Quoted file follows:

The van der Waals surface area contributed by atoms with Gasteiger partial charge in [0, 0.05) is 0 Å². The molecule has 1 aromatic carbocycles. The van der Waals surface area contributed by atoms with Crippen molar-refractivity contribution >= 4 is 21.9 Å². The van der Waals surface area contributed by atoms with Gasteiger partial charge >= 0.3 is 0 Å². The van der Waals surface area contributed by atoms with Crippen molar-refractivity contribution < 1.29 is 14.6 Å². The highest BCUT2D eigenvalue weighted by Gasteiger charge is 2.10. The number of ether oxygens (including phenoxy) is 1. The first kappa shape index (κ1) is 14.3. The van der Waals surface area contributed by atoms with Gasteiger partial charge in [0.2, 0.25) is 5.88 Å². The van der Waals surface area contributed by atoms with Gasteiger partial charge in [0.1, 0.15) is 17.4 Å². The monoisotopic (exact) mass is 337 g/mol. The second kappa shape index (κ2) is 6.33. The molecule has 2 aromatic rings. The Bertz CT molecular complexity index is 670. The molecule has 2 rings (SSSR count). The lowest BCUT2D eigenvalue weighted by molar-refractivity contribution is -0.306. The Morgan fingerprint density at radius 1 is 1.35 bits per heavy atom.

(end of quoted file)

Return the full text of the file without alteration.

The van der Waals surface area contributed by atoms with Gasteiger partial charge in [0, 0.05) is 0 Å². The molecule has 1 aromatic carbocycles. The van der Waals surface area contributed by atoms with Crippen molar-refractivity contribution >= 4 is 21.9 Å². The van der Waals surface area contributed by atoms with Gasteiger partial charge >= 0.3 is 0 Å². The van der Waals surface area contributed by atoms with Crippen molar-refractivity contribution < 1.29 is 14.6 Å². The highest BCUT2D eigenvalue weighted by Gasteiger charge is 2.10. The number of ether oxygens (including phenoxy) is 1. The first kappa shape index (κ1) is 14.3. The van der Waals surface area contributed by atoms with Gasteiger partial charge in [0.2, 0.25) is 5.88 Å². The van der Waals surface area contributed by atoms with Gasteiger partial charge in [0.1, 0.15) is 17.4 Å². The monoisotopic (exact) mass is 337 g/mol. The second kappa shape index (κ2) is 6.33. The molecule has 2 aromatic rings. The Bertz CT molecular complexity index is 670. The molecule has 2 rings (SSSR count). The lowest BCUT2D eigenvalue weighted by molar-refractivity contribution is -0.306. The Morgan fingerprint density at radius 1 is 1.35 bits per heavy atom.